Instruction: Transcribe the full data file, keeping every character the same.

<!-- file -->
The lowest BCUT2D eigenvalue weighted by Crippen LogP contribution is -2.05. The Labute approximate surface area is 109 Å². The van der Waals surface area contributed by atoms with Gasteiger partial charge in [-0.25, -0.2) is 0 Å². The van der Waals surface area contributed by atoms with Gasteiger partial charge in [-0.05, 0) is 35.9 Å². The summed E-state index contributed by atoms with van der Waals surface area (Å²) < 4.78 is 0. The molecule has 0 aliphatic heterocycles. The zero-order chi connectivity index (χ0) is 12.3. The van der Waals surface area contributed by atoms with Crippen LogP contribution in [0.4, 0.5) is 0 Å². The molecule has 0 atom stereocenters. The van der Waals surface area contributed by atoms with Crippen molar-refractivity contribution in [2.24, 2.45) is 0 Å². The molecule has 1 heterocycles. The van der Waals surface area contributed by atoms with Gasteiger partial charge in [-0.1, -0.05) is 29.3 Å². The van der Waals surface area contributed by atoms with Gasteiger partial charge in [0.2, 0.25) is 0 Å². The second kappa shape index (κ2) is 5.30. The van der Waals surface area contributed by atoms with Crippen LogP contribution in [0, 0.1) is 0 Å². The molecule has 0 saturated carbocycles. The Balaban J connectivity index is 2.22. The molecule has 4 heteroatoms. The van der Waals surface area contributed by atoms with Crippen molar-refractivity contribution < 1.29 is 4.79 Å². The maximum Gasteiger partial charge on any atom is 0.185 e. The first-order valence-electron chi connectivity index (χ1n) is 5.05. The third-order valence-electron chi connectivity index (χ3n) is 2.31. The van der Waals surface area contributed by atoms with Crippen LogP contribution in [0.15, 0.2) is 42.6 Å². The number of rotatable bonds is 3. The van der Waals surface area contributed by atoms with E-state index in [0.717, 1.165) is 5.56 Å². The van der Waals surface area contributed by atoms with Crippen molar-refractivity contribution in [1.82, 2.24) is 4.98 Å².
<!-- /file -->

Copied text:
The lowest BCUT2D eigenvalue weighted by Crippen LogP contribution is -2.05. The Labute approximate surface area is 109 Å². The van der Waals surface area contributed by atoms with Gasteiger partial charge in [-0.25, -0.2) is 0 Å². The van der Waals surface area contributed by atoms with Gasteiger partial charge in [-0.05, 0) is 35.9 Å². The summed E-state index contributed by atoms with van der Waals surface area (Å²) < 4.78 is 0. The molecule has 0 aliphatic heterocycles. The zero-order chi connectivity index (χ0) is 12.3. The van der Waals surface area contributed by atoms with Crippen LogP contribution in [0.4, 0.5) is 0 Å². The molecule has 0 atom stereocenters. The van der Waals surface area contributed by atoms with Crippen molar-refractivity contribution in [2.24, 2.45) is 0 Å². The molecule has 1 heterocycles. The van der Waals surface area contributed by atoms with Gasteiger partial charge in [-0.1, -0.05) is 29.3 Å². The van der Waals surface area contributed by atoms with Gasteiger partial charge in [0.2, 0.25) is 0 Å². The second kappa shape index (κ2) is 5.30. The van der Waals surface area contributed by atoms with Crippen LogP contribution in [0, 0.1) is 0 Å². The molecule has 0 saturated carbocycles. The Balaban J connectivity index is 2.22. The molecule has 4 heteroatoms. The van der Waals surface area contributed by atoms with Crippen molar-refractivity contribution < 1.29 is 4.79 Å². The maximum Gasteiger partial charge on any atom is 0.185 e. The first-order valence-electron chi connectivity index (χ1n) is 5.05. The third-order valence-electron chi connectivity index (χ3n) is 2.31. The van der Waals surface area contributed by atoms with Crippen LogP contribution in [0.15, 0.2) is 42.6 Å². The number of rotatable bonds is 3. The van der Waals surface area contributed by atoms with E-state index in [0.717, 1.165) is 5.56 Å². The van der Waals surface area contributed by atoms with Crippen molar-refractivity contribution in [1.82, 2.24) is 4.98 Å².